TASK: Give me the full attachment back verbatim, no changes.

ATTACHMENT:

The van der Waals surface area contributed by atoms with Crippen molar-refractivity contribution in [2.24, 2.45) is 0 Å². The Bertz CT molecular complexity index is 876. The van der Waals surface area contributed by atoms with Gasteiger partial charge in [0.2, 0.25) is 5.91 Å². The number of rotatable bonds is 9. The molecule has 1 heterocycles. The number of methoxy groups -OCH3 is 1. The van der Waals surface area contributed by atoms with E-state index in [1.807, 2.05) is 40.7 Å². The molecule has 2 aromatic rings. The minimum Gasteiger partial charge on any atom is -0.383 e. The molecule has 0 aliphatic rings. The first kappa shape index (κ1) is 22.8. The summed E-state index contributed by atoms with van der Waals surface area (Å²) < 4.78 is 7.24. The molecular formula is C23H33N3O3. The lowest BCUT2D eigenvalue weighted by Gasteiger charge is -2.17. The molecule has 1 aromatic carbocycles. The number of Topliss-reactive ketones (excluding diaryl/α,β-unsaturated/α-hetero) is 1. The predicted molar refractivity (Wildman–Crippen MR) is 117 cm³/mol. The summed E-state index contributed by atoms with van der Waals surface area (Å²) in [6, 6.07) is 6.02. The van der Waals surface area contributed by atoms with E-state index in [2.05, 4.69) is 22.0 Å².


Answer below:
The van der Waals surface area contributed by atoms with Crippen molar-refractivity contribution in [2.24, 2.45) is 0 Å². The Bertz CT molecular complexity index is 876. The van der Waals surface area contributed by atoms with Gasteiger partial charge in [0.2, 0.25) is 5.91 Å². The number of rotatable bonds is 9. The molecule has 1 heterocycles. The number of methoxy groups -OCH3 is 1. The van der Waals surface area contributed by atoms with E-state index in [1.807, 2.05) is 40.7 Å². The molecule has 2 aromatic rings. The minimum Gasteiger partial charge on any atom is -0.383 e. The molecule has 0 aliphatic rings. The first kappa shape index (κ1) is 22.8. The summed E-state index contributed by atoms with van der Waals surface area (Å²) < 4.78 is 7.24. The molecular formula is C23H33N3O3. The lowest BCUT2D eigenvalue weighted by Gasteiger charge is -2.17. The molecule has 1 aromatic carbocycles. The number of Topliss-reactive ketones (excluding diaryl/α,β-unsaturated/α-hetero) is 1. The predicted molar refractivity (Wildman–Crippen MR) is 117 cm³/mol. The summed E-state index contributed by atoms with van der Waals surface area (Å²) in [6, 6.07) is 6.02. The van der Waals surface area contributed by atoms with E-state index in [2.05, 4.69) is 22.0 Å².